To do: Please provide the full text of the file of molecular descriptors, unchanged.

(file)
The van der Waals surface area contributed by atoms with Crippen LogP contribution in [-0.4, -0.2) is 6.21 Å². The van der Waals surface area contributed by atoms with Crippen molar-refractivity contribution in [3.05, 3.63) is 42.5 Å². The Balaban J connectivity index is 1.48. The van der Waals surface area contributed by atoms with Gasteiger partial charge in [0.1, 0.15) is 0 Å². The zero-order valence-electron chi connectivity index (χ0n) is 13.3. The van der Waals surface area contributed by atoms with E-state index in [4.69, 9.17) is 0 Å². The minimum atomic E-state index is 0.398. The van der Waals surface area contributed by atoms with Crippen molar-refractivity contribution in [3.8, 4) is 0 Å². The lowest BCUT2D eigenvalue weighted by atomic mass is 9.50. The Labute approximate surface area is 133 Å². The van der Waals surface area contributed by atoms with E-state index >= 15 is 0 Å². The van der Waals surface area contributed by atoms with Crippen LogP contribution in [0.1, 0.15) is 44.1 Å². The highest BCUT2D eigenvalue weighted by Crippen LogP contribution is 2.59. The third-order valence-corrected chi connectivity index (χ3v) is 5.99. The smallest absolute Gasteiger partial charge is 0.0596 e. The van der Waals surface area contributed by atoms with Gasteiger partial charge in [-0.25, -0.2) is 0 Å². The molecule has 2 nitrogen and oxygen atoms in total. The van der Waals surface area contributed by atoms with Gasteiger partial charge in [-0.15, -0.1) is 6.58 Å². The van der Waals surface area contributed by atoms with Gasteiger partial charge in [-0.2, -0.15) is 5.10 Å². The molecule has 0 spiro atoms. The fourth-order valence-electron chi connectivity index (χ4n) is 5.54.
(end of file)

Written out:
The van der Waals surface area contributed by atoms with Crippen LogP contribution in [-0.4, -0.2) is 6.21 Å². The van der Waals surface area contributed by atoms with Crippen molar-refractivity contribution in [3.05, 3.63) is 42.5 Å². The Balaban J connectivity index is 1.48. The van der Waals surface area contributed by atoms with Gasteiger partial charge in [0.1, 0.15) is 0 Å². The zero-order valence-electron chi connectivity index (χ0n) is 13.3. The van der Waals surface area contributed by atoms with E-state index in [4.69, 9.17) is 0 Å². The minimum atomic E-state index is 0.398. The van der Waals surface area contributed by atoms with Crippen molar-refractivity contribution in [3.8, 4) is 0 Å². The lowest BCUT2D eigenvalue weighted by atomic mass is 9.50. The Labute approximate surface area is 133 Å². The van der Waals surface area contributed by atoms with E-state index >= 15 is 0 Å². The van der Waals surface area contributed by atoms with Crippen LogP contribution in [0.1, 0.15) is 44.1 Å². The highest BCUT2D eigenvalue weighted by Crippen LogP contribution is 2.59. The third-order valence-corrected chi connectivity index (χ3v) is 5.99. The smallest absolute Gasteiger partial charge is 0.0596 e. The van der Waals surface area contributed by atoms with Gasteiger partial charge in [-0.25, -0.2) is 0 Å². The molecule has 2 nitrogen and oxygen atoms in total. The van der Waals surface area contributed by atoms with Gasteiger partial charge in [-0.15, -0.1) is 6.58 Å². The van der Waals surface area contributed by atoms with Gasteiger partial charge in [-0.2, -0.15) is 5.10 Å². The molecule has 0 spiro atoms. The fourth-order valence-electron chi connectivity index (χ4n) is 5.54.